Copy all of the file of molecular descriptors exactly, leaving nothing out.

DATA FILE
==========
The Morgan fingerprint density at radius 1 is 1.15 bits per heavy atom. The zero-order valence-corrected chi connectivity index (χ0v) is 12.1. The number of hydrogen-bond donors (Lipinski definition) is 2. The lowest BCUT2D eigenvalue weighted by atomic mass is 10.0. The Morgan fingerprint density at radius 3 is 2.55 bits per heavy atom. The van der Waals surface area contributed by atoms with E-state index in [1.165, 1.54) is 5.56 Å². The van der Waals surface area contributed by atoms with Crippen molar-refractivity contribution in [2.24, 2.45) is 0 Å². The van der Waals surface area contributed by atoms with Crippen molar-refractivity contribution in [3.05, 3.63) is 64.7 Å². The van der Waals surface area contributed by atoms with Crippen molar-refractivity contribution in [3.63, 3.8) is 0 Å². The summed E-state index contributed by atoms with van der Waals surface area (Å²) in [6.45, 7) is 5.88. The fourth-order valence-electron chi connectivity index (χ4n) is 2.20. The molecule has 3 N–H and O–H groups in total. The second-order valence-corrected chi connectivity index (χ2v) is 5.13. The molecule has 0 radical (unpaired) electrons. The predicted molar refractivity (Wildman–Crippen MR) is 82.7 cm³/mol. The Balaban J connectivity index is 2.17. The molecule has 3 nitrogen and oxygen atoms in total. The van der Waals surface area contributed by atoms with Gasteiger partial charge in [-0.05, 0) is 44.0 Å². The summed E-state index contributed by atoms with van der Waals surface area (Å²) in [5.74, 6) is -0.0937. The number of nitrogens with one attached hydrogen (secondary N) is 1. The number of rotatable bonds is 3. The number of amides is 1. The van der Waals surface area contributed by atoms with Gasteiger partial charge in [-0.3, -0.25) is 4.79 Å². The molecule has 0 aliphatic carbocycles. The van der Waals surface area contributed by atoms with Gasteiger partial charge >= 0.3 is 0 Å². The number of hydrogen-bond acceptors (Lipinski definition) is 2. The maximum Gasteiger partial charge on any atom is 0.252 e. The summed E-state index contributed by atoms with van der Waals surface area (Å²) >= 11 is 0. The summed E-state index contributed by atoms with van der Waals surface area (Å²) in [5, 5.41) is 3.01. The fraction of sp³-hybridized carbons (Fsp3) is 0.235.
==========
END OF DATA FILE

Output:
The Morgan fingerprint density at radius 1 is 1.15 bits per heavy atom. The zero-order valence-corrected chi connectivity index (χ0v) is 12.1. The number of hydrogen-bond donors (Lipinski definition) is 2. The lowest BCUT2D eigenvalue weighted by atomic mass is 10.0. The Morgan fingerprint density at radius 3 is 2.55 bits per heavy atom. The van der Waals surface area contributed by atoms with E-state index in [1.165, 1.54) is 5.56 Å². The van der Waals surface area contributed by atoms with Crippen molar-refractivity contribution in [2.24, 2.45) is 0 Å². The van der Waals surface area contributed by atoms with Crippen molar-refractivity contribution in [3.05, 3.63) is 64.7 Å². The van der Waals surface area contributed by atoms with Crippen molar-refractivity contribution in [3.63, 3.8) is 0 Å². The summed E-state index contributed by atoms with van der Waals surface area (Å²) in [6.45, 7) is 5.88. The fourth-order valence-electron chi connectivity index (χ4n) is 2.20. The molecule has 3 N–H and O–H groups in total. The second-order valence-corrected chi connectivity index (χ2v) is 5.13. The molecule has 0 radical (unpaired) electrons. The predicted molar refractivity (Wildman–Crippen MR) is 82.7 cm³/mol. The Balaban J connectivity index is 2.17. The molecule has 3 nitrogen and oxygen atoms in total. The van der Waals surface area contributed by atoms with Gasteiger partial charge in [-0.05, 0) is 44.0 Å². The summed E-state index contributed by atoms with van der Waals surface area (Å²) in [5.74, 6) is -0.0937. The number of nitrogens with one attached hydrogen (secondary N) is 1. The number of rotatable bonds is 3. The number of amides is 1. The van der Waals surface area contributed by atoms with Gasteiger partial charge in [-0.3, -0.25) is 4.79 Å². The molecule has 0 aliphatic carbocycles. The van der Waals surface area contributed by atoms with Gasteiger partial charge >= 0.3 is 0 Å². The number of hydrogen-bond acceptors (Lipinski definition) is 2. The maximum Gasteiger partial charge on any atom is 0.252 e. The summed E-state index contributed by atoms with van der Waals surface area (Å²) >= 11 is 0. The summed E-state index contributed by atoms with van der Waals surface area (Å²) in [5, 5.41) is 3.01. The fraction of sp³-hybridized carbons (Fsp3) is 0.235.